Robert: And we have more than one claimant that we represent and it would be nearly, or next to impossible, to check every single claim every single day to see if anything happened.
Robert: Our understanding, however, is that VA does have the ability to send notification within VBMS to certain representatives, including service organizations.
Robert: I’ve never seen that actually done. But I’ve been – it’s been explained to me that there is an electronic notification to certain service organizations and then they would get a trigger to go in and look at a particular file.
Robert: But that has not been extended to accredited agents or accredited attorneys as far as we know.
Robert: At this point. Jon, let’s talk about why this is a problem. If, for example, we do not receive a Statement of the Case, why is that a problem for us? And more importantly why is it a problem for the veteran?
Jonathan: So, when you – when a Statement of the Case is issued, there’s a deadline to appeal, to perfect the appeal to the VA Board. So a Statement of the Case is a good example because you only have a 60-day window or a year from the preceding rating decision to file that appeal, to file what they call a VA Form 9. So 60 days is not a lot of time. So, if you don’t get that decision shortly after it’s issued, then the clock is going to be ticking. And if the 60 days runs, then that decision could become final. And if the veteran wants to continue pursuing the benefit that was previously sought in the Statement of the Case, then they’re going to have to file again and effectively go back to the start of the line.
Robert: And the other thing to lose is the potential for the retroactive benefit.
Jonathan: Right. There’s a real monetary concern there.
Robert: Okay. So let’s talk about how many of these cases do we have where we were not timely notified of a decision?
Jonathan: So just to give a little bit of history on this, Katie had talked about the Veterans Benefits Management System, which is essentially – it contains a lot of good information. But it is also the electronic file is there, all of the documents separately located with a hyperlink to them. We started noticing a few years ago when we got access to VBMS that there were decisions in there that we had never received. And the appeal period had run and then we started tracking this. Before we noticed that it was a real chronic problem. It wasn’t limited to a certain Regional Office. It wasn’t limited to just a certain period of time or something like that. It was ongoing and the decisions were all over the place. So to us, we started tracking this. I believe really focusing on it at the end of 2015. And then I don’t know if you want to talk about what we’ve been kind of doing since, but…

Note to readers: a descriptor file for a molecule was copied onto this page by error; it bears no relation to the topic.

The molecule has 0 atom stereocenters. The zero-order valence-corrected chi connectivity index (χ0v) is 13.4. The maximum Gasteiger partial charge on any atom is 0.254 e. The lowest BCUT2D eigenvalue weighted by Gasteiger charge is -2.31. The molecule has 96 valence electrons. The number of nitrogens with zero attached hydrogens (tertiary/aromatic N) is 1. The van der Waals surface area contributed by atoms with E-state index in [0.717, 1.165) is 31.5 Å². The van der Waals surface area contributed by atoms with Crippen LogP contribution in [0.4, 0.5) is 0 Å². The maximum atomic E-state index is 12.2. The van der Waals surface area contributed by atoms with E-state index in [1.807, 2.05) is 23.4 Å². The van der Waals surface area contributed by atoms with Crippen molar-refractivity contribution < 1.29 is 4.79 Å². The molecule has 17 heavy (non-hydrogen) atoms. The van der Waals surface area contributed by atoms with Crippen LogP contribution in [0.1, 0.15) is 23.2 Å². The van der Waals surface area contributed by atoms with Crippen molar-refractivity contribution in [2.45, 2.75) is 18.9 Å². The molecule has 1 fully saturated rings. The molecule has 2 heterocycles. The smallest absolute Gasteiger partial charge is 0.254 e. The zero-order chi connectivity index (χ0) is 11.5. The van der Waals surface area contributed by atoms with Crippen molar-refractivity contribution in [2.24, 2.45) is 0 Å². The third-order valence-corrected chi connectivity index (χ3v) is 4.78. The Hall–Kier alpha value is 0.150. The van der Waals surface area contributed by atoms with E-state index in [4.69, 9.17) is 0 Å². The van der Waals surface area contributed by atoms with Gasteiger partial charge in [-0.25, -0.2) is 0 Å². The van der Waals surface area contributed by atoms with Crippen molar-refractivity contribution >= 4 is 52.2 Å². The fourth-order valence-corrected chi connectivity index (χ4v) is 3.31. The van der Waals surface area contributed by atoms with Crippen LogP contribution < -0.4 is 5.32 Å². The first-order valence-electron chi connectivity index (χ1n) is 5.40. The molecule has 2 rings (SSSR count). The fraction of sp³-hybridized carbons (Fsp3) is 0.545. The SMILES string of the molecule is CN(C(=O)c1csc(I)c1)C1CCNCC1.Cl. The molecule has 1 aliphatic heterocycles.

Robert: And if we have any actual idea of what the number of these are.
Katie: Yeah. I mean I think – especially in the last couple of years that we’ve been sort of tracking this, there’s definitely been hundreds just for our office where we are not getting copies of the decisions. But I mean across the country, I can imagine it’s probably in the thousands.
Jonathan: I mean hundreds, and that’s even the ones that we know about. It’s difficult to go back through the entire file and recognize where we were mailed or not mailed a decision or where the client was mailed or not mailed a decision.
Jonathan: And like Katie said, we don’t know – other people are obviously affected by it. We talk to different advocates and they’re affected by it and a lot of unrepresented veterans I’m sure are affected by it.
Robert: Okay. So this is really a nationwide challenge with their mailing, at least that’s our perspective on it.
Jonathan: And VA doesn’t seem to dispute that.
Robert: Okay. And we know that because we’ve been communicating with this Office of Business Integration, which is part of VA’s central office, which is basically in charge of governing all policies and procedures for claims.
Jonathan: Correct. I think of it as their centralized logistics.
Robert: Okay. So what happens when we receive a Statement of the Case past the appeal time, whether that’s more than a year out from the rating decision or more than 60 days after the Statement of the Case? What do we do in that typical case?
Jonathan: Well, after doing some analysis about the merits of the claim, we would generally speaking, assuming we want to pursue it, file an appeal. And within the appeal, throw in some language explaining why the appeal is timely, basically saying this wasn’t mailed out as is required. Notice wasn’t provided as is required under the law, and therefore the appeal is timely because we never received that notice.